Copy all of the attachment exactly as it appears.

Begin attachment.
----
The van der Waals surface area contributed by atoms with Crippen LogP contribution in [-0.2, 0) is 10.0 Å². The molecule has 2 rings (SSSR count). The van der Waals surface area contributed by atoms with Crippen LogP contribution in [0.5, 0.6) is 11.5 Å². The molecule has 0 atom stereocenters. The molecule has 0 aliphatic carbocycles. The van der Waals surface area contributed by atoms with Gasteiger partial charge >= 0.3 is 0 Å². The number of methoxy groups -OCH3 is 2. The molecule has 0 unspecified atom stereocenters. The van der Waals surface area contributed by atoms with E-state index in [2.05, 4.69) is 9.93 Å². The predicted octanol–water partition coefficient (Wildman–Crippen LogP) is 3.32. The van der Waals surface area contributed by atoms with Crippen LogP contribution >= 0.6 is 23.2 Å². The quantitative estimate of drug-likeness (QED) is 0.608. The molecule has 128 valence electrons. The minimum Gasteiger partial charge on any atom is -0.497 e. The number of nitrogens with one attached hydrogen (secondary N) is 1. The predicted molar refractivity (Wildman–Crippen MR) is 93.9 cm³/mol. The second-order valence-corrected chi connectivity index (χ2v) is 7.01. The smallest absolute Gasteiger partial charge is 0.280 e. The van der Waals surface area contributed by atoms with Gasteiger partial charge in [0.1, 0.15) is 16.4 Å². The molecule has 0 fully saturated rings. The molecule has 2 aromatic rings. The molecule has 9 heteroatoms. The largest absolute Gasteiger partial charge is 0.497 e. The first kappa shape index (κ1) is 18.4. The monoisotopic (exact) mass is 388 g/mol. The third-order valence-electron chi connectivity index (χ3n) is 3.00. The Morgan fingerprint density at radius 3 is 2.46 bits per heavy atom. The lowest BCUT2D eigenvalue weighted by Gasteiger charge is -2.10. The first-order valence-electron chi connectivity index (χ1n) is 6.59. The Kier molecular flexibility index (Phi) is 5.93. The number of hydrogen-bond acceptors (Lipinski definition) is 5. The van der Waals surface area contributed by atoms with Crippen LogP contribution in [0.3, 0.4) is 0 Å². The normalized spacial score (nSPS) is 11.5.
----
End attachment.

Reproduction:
The van der Waals surface area contributed by atoms with Crippen LogP contribution in [-0.2, 0) is 10.0 Å². The molecule has 2 rings (SSSR count). The van der Waals surface area contributed by atoms with Crippen LogP contribution in [0.5, 0.6) is 11.5 Å². The molecule has 0 atom stereocenters. The molecule has 0 aliphatic carbocycles. The van der Waals surface area contributed by atoms with Gasteiger partial charge >= 0.3 is 0 Å². The number of methoxy groups -OCH3 is 2. The molecule has 0 unspecified atom stereocenters. The van der Waals surface area contributed by atoms with E-state index in [2.05, 4.69) is 9.93 Å². The predicted octanol–water partition coefficient (Wildman–Crippen LogP) is 3.32. The van der Waals surface area contributed by atoms with Crippen LogP contribution >= 0.6 is 23.2 Å². The quantitative estimate of drug-likeness (QED) is 0.608. The molecule has 128 valence electrons. The minimum Gasteiger partial charge on any atom is -0.497 e. The number of nitrogens with one attached hydrogen (secondary N) is 1. The predicted molar refractivity (Wildman–Crippen MR) is 93.9 cm³/mol. The second-order valence-corrected chi connectivity index (χ2v) is 7.01. The smallest absolute Gasteiger partial charge is 0.280 e. The van der Waals surface area contributed by atoms with Gasteiger partial charge in [0.1, 0.15) is 16.4 Å². The molecule has 0 fully saturated rings. The molecule has 2 aromatic rings. The molecule has 9 heteroatoms. The largest absolute Gasteiger partial charge is 0.497 e. The first kappa shape index (κ1) is 18.4. The monoisotopic (exact) mass is 388 g/mol. The third-order valence-electron chi connectivity index (χ3n) is 3.00. The Morgan fingerprint density at radius 3 is 2.46 bits per heavy atom. The lowest BCUT2D eigenvalue weighted by Gasteiger charge is -2.10. The first-order valence-electron chi connectivity index (χ1n) is 6.59. The Kier molecular flexibility index (Phi) is 5.93. The number of hydrogen-bond acceptors (Lipinski definition) is 5. The van der Waals surface area contributed by atoms with Crippen LogP contribution in [0.3, 0.4) is 0 Å². The normalized spacial score (nSPS) is 11.5.